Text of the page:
Seven challenging incumbents

Attracting businesses, economy and public safety are on these candidates' agendas.

October 06, 2010|By Britney Barnes,
  • Jim Pull
Jim Pull

Editor's note: This changes the third paragraph to include Patrick Tucker's title.

Ten candidates for the Fountain Valley City Council are going into the last three weeks of campaigning.

Candidates are vying for three opens seats occupied by Mayor Pro Tem Cheryl Brothers and Councilmen Guy Carrozzo and John Collins, each of whom are running for reelection.

The candidates range from a tire stores manager, teachers, a small business owner and an insurance broker, to two unemployed folks, one working on getting a job and another a former quality supervisor analyst rendered unable to work by a disability.

The following are brief profiles of the seven challengers in the race based on questionnaires they submitted to the Independent. The incumbents were featured last week.

Looking for a chance to serve

Jim Pull, 50, a Minnesota native, who has lived in Fountain Valley for about 40 years, is unemployed because of a disability and looking to get his first taste at being a public servant; he has never held an elected office before.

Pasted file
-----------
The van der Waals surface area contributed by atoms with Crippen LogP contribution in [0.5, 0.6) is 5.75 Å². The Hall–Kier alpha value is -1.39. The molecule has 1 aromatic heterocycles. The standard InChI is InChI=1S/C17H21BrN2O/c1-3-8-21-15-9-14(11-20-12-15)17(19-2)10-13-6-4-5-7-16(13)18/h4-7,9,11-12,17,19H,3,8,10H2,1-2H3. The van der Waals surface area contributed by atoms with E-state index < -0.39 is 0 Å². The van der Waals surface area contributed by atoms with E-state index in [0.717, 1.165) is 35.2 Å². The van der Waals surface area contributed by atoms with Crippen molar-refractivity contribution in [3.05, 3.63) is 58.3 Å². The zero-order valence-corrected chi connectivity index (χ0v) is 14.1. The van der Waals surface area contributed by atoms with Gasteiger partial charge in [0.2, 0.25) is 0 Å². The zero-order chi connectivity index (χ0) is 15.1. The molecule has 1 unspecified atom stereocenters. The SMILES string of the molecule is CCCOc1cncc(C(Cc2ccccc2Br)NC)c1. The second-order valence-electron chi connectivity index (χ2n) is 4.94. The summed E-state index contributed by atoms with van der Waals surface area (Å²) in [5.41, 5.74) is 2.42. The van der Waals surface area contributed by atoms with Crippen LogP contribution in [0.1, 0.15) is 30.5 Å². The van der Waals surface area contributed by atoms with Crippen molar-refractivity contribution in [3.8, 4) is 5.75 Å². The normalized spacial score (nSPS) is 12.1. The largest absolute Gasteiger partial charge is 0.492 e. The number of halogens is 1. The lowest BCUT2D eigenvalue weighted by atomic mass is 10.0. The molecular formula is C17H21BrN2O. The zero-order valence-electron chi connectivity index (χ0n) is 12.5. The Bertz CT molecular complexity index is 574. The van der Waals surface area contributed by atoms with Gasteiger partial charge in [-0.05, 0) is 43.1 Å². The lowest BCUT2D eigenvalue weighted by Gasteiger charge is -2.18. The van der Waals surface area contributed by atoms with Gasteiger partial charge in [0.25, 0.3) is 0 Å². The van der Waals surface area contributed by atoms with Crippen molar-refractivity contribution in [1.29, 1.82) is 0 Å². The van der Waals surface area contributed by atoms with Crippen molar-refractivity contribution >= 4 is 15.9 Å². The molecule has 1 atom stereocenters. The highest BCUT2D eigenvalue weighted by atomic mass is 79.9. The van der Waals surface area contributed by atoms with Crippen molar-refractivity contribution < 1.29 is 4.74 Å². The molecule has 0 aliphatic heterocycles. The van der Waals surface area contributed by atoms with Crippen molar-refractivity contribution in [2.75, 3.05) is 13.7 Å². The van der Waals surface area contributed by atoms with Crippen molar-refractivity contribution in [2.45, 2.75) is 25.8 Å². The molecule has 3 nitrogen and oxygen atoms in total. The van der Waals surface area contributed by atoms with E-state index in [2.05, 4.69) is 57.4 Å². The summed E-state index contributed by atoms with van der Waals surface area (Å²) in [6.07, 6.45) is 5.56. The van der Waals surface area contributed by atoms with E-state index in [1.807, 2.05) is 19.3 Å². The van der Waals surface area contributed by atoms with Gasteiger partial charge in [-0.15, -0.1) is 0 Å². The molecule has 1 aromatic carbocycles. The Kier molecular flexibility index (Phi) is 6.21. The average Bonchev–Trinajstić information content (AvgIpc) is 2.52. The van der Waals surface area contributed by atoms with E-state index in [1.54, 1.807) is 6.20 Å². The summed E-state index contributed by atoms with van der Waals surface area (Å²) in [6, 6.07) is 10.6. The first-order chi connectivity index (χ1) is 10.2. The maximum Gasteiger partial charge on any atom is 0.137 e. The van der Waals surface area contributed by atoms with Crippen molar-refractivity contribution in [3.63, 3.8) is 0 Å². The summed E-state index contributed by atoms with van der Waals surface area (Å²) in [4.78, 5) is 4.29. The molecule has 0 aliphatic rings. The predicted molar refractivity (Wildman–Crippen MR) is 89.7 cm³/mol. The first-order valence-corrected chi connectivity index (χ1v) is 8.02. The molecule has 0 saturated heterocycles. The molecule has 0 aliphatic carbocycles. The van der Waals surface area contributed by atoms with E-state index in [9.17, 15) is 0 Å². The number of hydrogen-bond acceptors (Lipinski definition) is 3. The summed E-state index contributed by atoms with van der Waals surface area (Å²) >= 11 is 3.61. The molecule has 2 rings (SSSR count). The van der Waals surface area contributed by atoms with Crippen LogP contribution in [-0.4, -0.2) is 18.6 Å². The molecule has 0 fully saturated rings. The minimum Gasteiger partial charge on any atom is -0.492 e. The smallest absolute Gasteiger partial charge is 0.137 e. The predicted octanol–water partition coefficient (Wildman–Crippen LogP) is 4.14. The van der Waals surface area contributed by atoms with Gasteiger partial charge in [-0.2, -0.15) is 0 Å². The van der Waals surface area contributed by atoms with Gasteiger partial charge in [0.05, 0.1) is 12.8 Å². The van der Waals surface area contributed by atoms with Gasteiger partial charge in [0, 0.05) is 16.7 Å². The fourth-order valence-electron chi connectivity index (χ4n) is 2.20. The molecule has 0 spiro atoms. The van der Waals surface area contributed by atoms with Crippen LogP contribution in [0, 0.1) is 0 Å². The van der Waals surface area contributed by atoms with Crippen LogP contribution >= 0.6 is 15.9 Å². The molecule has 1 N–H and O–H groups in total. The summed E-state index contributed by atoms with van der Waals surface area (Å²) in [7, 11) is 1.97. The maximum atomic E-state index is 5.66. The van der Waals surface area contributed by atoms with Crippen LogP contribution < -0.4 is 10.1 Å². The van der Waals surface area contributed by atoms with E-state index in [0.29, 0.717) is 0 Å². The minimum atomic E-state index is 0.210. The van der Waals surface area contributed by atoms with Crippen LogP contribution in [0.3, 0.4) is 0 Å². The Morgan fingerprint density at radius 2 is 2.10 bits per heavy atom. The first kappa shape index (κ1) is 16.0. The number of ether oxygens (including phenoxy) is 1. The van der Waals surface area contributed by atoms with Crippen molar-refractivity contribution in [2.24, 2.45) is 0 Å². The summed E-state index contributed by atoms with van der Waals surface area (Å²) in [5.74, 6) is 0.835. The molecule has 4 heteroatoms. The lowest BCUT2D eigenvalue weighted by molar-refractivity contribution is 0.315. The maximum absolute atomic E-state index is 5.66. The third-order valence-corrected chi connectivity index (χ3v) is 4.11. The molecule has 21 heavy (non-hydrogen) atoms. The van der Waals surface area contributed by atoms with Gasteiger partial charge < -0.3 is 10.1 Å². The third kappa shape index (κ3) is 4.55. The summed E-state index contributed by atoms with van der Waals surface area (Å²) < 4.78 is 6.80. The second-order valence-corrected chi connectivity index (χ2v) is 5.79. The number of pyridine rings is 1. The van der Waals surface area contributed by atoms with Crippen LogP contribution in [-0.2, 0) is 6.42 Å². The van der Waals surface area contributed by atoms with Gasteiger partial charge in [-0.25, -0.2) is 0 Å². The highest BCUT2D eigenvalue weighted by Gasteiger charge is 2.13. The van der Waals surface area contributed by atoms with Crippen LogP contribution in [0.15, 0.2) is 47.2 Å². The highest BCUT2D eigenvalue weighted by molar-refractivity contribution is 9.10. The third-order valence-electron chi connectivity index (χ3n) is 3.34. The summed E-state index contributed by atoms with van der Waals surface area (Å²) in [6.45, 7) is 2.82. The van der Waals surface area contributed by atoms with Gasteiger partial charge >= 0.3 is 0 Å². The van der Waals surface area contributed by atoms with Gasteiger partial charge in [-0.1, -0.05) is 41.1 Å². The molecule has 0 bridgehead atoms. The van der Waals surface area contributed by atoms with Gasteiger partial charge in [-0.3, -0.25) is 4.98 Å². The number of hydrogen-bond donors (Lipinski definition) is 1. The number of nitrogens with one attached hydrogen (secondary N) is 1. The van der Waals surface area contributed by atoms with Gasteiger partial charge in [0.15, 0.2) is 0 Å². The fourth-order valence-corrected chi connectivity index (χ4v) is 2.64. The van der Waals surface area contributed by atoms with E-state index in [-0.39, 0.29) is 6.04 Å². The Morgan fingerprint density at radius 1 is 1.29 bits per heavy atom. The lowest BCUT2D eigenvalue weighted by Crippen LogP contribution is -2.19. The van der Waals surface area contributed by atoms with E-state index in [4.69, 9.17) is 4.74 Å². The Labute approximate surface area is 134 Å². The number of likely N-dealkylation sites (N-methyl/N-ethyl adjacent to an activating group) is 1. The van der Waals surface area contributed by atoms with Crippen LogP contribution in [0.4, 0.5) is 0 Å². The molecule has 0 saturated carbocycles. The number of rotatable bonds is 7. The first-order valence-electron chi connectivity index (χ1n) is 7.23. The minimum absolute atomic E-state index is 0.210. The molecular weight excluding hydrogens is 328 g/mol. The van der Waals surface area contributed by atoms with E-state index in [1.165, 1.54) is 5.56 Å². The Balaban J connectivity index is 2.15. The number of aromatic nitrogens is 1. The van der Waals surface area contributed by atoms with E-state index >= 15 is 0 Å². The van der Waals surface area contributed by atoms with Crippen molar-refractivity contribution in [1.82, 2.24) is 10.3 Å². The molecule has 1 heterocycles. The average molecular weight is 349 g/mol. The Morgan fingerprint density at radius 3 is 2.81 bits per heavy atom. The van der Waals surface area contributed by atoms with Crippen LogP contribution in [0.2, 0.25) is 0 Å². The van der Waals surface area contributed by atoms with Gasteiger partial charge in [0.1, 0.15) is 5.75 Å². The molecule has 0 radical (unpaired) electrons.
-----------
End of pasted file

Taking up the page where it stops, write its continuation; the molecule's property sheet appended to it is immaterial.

His unemployment has given him the opportunity to run, Pull said. He will have the time and energy to devote to the city without the distractions of a job, he said.

"I am proud of my city," he said. "I enjoy living here and want to do everything I can so that all the residents feel the same way."

The biggest issues in the city are the budget and "maintaining public safety and services in the current economic situation while trying to create a budget that will not only keep us from going further into debt, but also pull us out of our current past due obligations," he said.

The city needs to also encourage businesses in the city by streamlining building codes and fees, he said.

Water not wasted

Mark McCurdy, an insurance broker, was born in Lynwood and but moved to Fountain Valley nearly 20 years ago.

The 50-year-old has served as the Chamber of Commerce president, Housing and Community Development Advisory Board chairman, a traffic commissioner and as a member of the Orange County Transportation Authority Citizens Advisory Committee.

For McCurdy, the biggest issues the city faces are revenue, attracting business, repairing aging infrastructure and transparency. He supports how the council has handled the budget and said he would continue the practice in the future.

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